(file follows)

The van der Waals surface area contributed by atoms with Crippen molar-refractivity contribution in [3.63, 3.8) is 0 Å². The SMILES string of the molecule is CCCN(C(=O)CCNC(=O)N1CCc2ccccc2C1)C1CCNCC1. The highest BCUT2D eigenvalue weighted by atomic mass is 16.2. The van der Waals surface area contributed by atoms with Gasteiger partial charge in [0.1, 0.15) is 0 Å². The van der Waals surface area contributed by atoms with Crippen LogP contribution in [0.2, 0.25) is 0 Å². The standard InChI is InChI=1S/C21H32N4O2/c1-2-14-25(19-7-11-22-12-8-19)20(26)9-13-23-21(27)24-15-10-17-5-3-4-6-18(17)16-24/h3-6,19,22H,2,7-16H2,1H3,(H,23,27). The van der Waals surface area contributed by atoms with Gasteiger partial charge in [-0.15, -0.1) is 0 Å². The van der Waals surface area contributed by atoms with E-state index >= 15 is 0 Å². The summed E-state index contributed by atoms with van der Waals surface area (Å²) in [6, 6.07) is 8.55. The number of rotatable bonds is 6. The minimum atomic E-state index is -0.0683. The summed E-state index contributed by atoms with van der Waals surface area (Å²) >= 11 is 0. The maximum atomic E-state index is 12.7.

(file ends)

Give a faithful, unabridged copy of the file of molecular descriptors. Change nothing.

The van der Waals surface area contributed by atoms with Crippen molar-refractivity contribution in [3.63, 3.8) is 0 Å². The SMILES string of the molecule is CCCN(C(=O)CCNC(=O)N1CCc2ccccc2C1)C1CCNCC1. The highest BCUT2D eigenvalue weighted by atomic mass is 16.2. The van der Waals surface area contributed by atoms with Gasteiger partial charge in [0.1, 0.15) is 0 Å². The van der Waals surface area contributed by atoms with Crippen LogP contribution in [0.2, 0.25) is 0 Å². The standard InChI is InChI=1S/C21H32N4O2/c1-2-14-25(19-7-11-22-12-8-19)20(26)9-13-23-21(27)24-15-10-17-5-3-4-6-18(17)16-24/h3-6,19,22H,2,7-16H2,1H3,(H,23,27). The van der Waals surface area contributed by atoms with Gasteiger partial charge in [-0.15, -0.1) is 0 Å². The van der Waals surface area contributed by atoms with E-state index >= 15 is 0 Å². The summed E-state index contributed by atoms with van der Waals surface area (Å²) in [6, 6.07) is 8.55. The number of rotatable bonds is 6. The minimum atomic E-state index is -0.0683. The summed E-state index contributed by atoms with van der Waals surface area (Å²) >= 11 is 0. The maximum atomic E-state index is 12.7.